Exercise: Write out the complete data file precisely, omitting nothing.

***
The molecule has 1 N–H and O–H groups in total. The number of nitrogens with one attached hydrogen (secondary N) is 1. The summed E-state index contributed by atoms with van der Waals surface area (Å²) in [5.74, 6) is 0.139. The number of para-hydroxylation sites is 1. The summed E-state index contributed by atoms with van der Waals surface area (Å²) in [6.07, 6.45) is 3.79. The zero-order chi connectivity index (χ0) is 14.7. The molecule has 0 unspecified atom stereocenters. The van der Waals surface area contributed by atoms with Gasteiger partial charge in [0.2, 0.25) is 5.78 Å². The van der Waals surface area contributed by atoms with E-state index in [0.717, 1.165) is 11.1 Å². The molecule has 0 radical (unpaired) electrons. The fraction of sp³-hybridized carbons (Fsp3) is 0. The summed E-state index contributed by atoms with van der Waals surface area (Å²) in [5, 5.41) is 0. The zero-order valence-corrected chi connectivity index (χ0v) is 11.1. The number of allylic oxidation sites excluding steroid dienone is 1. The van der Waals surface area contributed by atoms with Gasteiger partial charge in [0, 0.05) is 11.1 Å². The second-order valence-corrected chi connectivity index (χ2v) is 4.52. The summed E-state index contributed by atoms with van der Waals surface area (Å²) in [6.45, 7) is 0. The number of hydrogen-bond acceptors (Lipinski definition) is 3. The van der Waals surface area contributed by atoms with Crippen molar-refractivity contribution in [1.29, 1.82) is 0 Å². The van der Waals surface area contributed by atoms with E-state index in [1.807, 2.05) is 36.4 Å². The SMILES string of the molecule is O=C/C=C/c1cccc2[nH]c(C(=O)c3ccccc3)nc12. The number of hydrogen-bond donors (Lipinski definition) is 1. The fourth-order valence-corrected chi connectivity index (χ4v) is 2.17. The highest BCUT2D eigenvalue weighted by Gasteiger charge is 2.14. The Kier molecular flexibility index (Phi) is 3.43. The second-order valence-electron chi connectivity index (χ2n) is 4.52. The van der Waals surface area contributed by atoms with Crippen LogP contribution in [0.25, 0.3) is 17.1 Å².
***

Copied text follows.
The molecule has 1 N–H and O–H groups in total. The number of nitrogens with one attached hydrogen (secondary N) is 1. The summed E-state index contributed by atoms with van der Waals surface area (Å²) in [5.74, 6) is 0.139. The number of para-hydroxylation sites is 1. The summed E-state index contributed by atoms with van der Waals surface area (Å²) in [6.07, 6.45) is 3.79. The zero-order chi connectivity index (χ0) is 14.7. The molecule has 0 unspecified atom stereocenters. The van der Waals surface area contributed by atoms with Gasteiger partial charge in [0.2, 0.25) is 5.78 Å². The van der Waals surface area contributed by atoms with E-state index in [0.717, 1.165) is 11.1 Å². The molecule has 0 radical (unpaired) electrons. The fraction of sp³-hybridized carbons (Fsp3) is 0. The summed E-state index contributed by atoms with van der Waals surface area (Å²) in [5, 5.41) is 0. The zero-order valence-corrected chi connectivity index (χ0v) is 11.1. The number of allylic oxidation sites excluding steroid dienone is 1. The van der Waals surface area contributed by atoms with Gasteiger partial charge in [0, 0.05) is 11.1 Å². The second-order valence-corrected chi connectivity index (χ2v) is 4.52. The summed E-state index contributed by atoms with van der Waals surface area (Å²) in [6.45, 7) is 0. The number of hydrogen-bond acceptors (Lipinski definition) is 3. The van der Waals surface area contributed by atoms with Crippen molar-refractivity contribution in [1.29, 1.82) is 0 Å². The van der Waals surface area contributed by atoms with E-state index in [1.807, 2.05) is 36.4 Å². The SMILES string of the molecule is O=C/C=C/c1cccc2[nH]c(C(=O)c3ccccc3)nc12. The number of hydrogen-bond donors (Lipinski definition) is 1. The fourth-order valence-corrected chi connectivity index (χ4v) is 2.17. The highest BCUT2D eigenvalue weighted by Gasteiger charge is 2.14. The Kier molecular flexibility index (Phi) is 3.43. The second-order valence-electron chi connectivity index (χ2n) is 4.52. The van der Waals surface area contributed by atoms with Crippen LogP contribution in [0.25, 0.3) is 17.1 Å².